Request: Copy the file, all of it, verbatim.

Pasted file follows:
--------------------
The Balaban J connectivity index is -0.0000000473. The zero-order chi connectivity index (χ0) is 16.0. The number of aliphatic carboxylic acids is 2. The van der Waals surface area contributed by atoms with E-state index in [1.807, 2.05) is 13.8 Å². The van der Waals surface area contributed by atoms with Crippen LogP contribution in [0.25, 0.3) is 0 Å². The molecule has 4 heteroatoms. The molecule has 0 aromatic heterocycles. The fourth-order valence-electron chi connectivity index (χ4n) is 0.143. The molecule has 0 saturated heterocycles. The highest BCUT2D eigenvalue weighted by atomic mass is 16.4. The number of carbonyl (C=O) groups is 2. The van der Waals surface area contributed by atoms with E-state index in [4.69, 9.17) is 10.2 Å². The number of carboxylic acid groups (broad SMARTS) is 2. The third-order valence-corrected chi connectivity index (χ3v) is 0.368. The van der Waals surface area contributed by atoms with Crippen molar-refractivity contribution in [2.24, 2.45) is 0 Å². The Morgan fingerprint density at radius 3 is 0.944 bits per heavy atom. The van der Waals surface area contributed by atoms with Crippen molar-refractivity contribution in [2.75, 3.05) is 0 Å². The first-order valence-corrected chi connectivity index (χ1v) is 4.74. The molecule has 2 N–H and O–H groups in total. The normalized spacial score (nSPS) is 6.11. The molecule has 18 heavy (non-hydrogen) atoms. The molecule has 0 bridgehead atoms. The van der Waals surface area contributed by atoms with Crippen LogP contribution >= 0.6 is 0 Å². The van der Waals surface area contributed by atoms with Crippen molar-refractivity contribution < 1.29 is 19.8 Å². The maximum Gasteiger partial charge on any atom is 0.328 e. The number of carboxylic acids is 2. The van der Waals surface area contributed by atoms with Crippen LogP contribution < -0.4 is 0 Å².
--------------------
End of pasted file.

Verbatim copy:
The Balaban J connectivity index is -0.0000000473. The zero-order chi connectivity index (χ0) is 16.0. The number of aliphatic carboxylic acids is 2. The van der Waals surface area contributed by atoms with E-state index in [1.807, 2.05) is 13.8 Å². The van der Waals surface area contributed by atoms with Crippen LogP contribution in [0.25, 0.3) is 0 Å². The molecule has 4 heteroatoms. The molecule has 0 aromatic heterocycles. The fourth-order valence-electron chi connectivity index (χ4n) is 0.143. The molecule has 0 saturated heterocycles. The highest BCUT2D eigenvalue weighted by atomic mass is 16.4. The number of carbonyl (C=O) groups is 2. The van der Waals surface area contributed by atoms with E-state index in [4.69, 9.17) is 10.2 Å². The number of carboxylic acid groups (broad SMARTS) is 2. The third-order valence-corrected chi connectivity index (χ3v) is 0.368. The van der Waals surface area contributed by atoms with Crippen molar-refractivity contribution in [2.24, 2.45) is 0 Å². The Morgan fingerprint density at radius 3 is 0.944 bits per heavy atom. The van der Waals surface area contributed by atoms with Crippen molar-refractivity contribution in [2.75, 3.05) is 0 Å². The first-order valence-corrected chi connectivity index (χ1v) is 4.74. The molecule has 2 N–H and O–H groups in total. The normalized spacial score (nSPS) is 6.11. The molecule has 18 heavy (non-hydrogen) atoms. The molecule has 0 bridgehead atoms. The van der Waals surface area contributed by atoms with Crippen LogP contribution >= 0.6 is 0 Å². The van der Waals surface area contributed by atoms with Crippen molar-refractivity contribution < 1.29 is 19.8 Å². The maximum Gasteiger partial charge on any atom is 0.328 e. The number of carboxylic acids is 2. The van der Waals surface area contributed by atoms with Crippen LogP contribution < -0.4 is 0 Å².